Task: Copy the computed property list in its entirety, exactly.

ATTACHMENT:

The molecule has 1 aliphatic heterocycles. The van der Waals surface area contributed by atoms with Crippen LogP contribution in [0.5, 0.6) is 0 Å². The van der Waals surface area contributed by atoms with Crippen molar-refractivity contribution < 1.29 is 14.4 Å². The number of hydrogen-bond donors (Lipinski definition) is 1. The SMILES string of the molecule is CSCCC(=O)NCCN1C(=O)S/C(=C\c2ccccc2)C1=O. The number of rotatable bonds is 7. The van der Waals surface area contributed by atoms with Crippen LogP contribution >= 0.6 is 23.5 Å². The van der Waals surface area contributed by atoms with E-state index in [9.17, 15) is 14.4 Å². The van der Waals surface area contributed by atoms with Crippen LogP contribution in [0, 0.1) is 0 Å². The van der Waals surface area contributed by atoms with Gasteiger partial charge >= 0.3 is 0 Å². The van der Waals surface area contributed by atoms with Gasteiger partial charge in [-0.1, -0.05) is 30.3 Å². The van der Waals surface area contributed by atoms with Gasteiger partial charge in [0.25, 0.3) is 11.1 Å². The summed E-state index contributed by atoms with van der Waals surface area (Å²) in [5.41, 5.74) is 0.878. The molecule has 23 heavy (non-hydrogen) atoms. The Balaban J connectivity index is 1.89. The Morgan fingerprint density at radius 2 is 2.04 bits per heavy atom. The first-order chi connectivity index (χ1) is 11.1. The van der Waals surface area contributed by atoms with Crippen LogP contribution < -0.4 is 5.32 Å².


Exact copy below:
The molecule has 1 aliphatic heterocycles. The van der Waals surface area contributed by atoms with Crippen LogP contribution in [0.5, 0.6) is 0 Å². The van der Waals surface area contributed by atoms with Crippen molar-refractivity contribution < 1.29 is 14.4 Å². The number of hydrogen-bond donors (Lipinski definition) is 1. The SMILES string of the molecule is CSCCC(=O)NCCN1C(=O)S/C(=C\c2ccccc2)C1=O. The number of rotatable bonds is 7. The van der Waals surface area contributed by atoms with Crippen LogP contribution >= 0.6 is 23.5 Å². The van der Waals surface area contributed by atoms with E-state index in [9.17, 15) is 14.4 Å². The van der Waals surface area contributed by atoms with Crippen LogP contribution in [0, 0.1) is 0 Å². The van der Waals surface area contributed by atoms with Gasteiger partial charge >= 0.3 is 0 Å². The van der Waals surface area contributed by atoms with Gasteiger partial charge in [-0.1, -0.05) is 30.3 Å². The van der Waals surface area contributed by atoms with Gasteiger partial charge in [0.25, 0.3) is 11.1 Å². The summed E-state index contributed by atoms with van der Waals surface area (Å²) in [5.41, 5.74) is 0.878. The molecule has 23 heavy (non-hydrogen) atoms. The Balaban J connectivity index is 1.89. The Morgan fingerprint density at radius 2 is 2.04 bits per heavy atom. The first-order chi connectivity index (χ1) is 11.1. The van der Waals surface area contributed by atoms with Crippen LogP contribution < -0.4 is 5.32 Å².